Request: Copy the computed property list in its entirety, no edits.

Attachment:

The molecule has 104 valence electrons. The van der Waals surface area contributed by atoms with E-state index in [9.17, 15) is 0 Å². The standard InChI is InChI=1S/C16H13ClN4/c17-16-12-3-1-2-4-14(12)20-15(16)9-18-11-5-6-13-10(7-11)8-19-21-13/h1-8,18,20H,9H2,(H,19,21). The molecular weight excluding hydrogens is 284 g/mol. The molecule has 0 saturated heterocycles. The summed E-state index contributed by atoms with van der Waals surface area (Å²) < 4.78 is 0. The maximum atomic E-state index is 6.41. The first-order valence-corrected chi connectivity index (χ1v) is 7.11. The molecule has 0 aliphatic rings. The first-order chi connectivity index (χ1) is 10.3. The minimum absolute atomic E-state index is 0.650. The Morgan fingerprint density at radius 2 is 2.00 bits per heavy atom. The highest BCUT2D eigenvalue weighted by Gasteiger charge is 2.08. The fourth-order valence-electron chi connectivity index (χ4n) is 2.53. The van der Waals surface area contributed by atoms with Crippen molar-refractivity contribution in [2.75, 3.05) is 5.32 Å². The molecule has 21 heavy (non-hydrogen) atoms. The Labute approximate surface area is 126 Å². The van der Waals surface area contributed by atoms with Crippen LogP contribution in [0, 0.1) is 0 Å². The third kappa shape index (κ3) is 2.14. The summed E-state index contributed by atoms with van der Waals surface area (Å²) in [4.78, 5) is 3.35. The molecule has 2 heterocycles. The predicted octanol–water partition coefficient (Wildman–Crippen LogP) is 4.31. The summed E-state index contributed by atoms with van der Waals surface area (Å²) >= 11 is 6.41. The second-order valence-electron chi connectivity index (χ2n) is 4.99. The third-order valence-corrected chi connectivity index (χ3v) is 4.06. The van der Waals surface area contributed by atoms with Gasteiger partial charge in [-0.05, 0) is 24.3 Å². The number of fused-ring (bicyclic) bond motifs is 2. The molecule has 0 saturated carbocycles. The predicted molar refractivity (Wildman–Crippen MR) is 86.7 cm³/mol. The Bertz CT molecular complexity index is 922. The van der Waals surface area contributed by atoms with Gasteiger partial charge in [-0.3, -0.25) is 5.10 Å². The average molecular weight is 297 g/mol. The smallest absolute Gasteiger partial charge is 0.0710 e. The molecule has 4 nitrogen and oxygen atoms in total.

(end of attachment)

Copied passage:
The molecule has 104 valence electrons. The van der Waals surface area contributed by atoms with E-state index in [9.17, 15) is 0 Å². The standard InChI is InChI=1S/C16H13ClN4/c17-16-12-3-1-2-4-14(12)20-15(16)9-18-11-5-6-13-10(7-11)8-19-21-13/h1-8,18,20H,9H2,(H,19,21). The molecular weight excluding hydrogens is 284 g/mol. The molecule has 0 saturated heterocycles. The summed E-state index contributed by atoms with van der Waals surface area (Å²) < 4.78 is 0. The maximum atomic E-state index is 6.41. The first-order valence-corrected chi connectivity index (χ1v) is 7.11. The molecule has 0 aliphatic rings. The first-order chi connectivity index (χ1) is 10.3. The minimum absolute atomic E-state index is 0.650. The Morgan fingerprint density at radius 2 is 2.00 bits per heavy atom. The highest BCUT2D eigenvalue weighted by Gasteiger charge is 2.08. The fourth-order valence-electron chi connectivity index (χ4n) is 2.53. The van der Waals surface area contributed by atoms with Crippen molar-refractivity contribution in [2.75, 3.05) is 5.32 Å². The molecule has 21 heavy (non-hydrogen) atoms. The Labute approximate surface area is 126 Å². The van der Waals surface area contributed by atoms with Crippen LogP contribution in [0, 0.1) is 0 Å². The third kappa shape index (κ3) is 2.14. The summed E-state index contributed by atoms with van der Waals surface area (Å²) in [4.78, 5) is 3.35. The molecule has 2 heterocycles. The predicted octanol–water partition coefficient (Wildman–Crippen LogP) is 4.31. The summed E-state index contributed by atoms with van der Waals surface area (Å²) >= 11 is 6.41. The second-order valence-electron chi connectivity index (χ2n) is 4.99. The third-order valence-corrected chi connectivity index (χ3v) is 4.06. The van der Waals surface area contributed by atoms with Gasteiger partial charge in [-0.05, 0) is 24.3 Å². The number of fused-ring (bicyclic) bond motifs is 2. The molecule has 0 saturated carbocycles. The predicted molar refractivity (Wildman–Crippen MR) is 86.7 cm³/mol. The Bertz CT molecular complexity index is 922. The van der Waals surface area contributed by atoms with Gasteiger partial charge in [-0.3, -0.25) is 5.10 Å². The average molecular weight is 297 g/mol. The smallest absolute Gasteiger partial charge is 0.0710 e. The molecule has 4 nitrogen and oxygen atoms in total.